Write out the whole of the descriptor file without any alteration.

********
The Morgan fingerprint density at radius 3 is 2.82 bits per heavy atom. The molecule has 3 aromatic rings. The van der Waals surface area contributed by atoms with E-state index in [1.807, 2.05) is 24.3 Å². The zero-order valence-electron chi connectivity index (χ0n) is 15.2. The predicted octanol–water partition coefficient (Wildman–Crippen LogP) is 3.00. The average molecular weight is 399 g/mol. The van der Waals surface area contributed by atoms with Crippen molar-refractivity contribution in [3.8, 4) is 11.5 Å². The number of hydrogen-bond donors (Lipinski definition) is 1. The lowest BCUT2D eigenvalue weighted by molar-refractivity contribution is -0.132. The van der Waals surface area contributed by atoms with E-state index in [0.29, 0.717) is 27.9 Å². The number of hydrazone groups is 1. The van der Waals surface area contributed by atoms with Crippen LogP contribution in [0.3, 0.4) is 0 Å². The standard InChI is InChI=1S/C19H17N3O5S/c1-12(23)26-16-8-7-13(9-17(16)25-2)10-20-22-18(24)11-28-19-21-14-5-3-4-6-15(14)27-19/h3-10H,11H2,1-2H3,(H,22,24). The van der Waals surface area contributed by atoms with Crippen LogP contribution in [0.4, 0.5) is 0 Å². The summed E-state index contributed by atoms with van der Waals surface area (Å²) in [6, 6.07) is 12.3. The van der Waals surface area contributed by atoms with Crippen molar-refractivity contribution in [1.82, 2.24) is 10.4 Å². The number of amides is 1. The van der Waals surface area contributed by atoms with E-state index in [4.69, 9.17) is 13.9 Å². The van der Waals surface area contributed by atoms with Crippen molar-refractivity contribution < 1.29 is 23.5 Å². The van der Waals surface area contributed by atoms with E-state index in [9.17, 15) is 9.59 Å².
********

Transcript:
The Morgan fingerprint density at radius 3 is 2.82 bits per heavy atom. The molecule has 3 aromatic rings. The van der Waals surface area contributed by atoms with E-state index in [1.807, 2.05) is 24.3 Å². The zero-order valence-electron chi connectivity index (χ0n) is 15.2. The predicted octanol–water partition coefficient (Wildman–Crippen LogP) is 3.00. The average molecular weight is 399 g/mol. The van der Waals surface area contributed by atoms with Crippen molar-refractivity contribution in [3.8, 4) is 11.5 Å². The number of hydrogen-bond donors (Lipinski definition) is 1. The lowest BCUT2D eigenvalue weighted by molar-refractivity contribution is -0.132. The van der Waals surface area contributed by atoms with E-state index in [0.29, 0.717) is 27.9 Å². The number of hydrazone groups is 1. The van der Waals surface area contributed by atoms with Crippen LogP contribution in [0.3, 0.4) is 0 Å². The standard InChI is InChI=1S/C19H17N3O5S/c1-12(23)26-16-8-7-13(9-17(16)25-2)10-20-22-18(24)11-28-19-21-14-5-3-4-6-15(14)27-19/h3-10H,11H2,1-2H3,(H,22,24). The van der Waals surface area contributed by atoms with Crippen LogP contribution in [0.4, 0.5) is 0 Å². The summed E-state index contributed by atoms with van der Waals surface area (Å²) in [6, 6.07) is 12.3. The van der Waals surface area contributed by atoms with Crippen molar-refractivity contribution in [1.82, 2.24) is 10.4 Å². The number of amides is 1. The van der Waals surface area contributed by atoms with E-state index in [4.69, 9.17) is 13.9 Å². The van der Waals surface area contributed by atoms with Crippen molar-refractivity contribution < 1.29 is 23.5 Å². The van der Waals surface area contributed by atoms with E-state index in [9.17, 15) is 9.59 Å².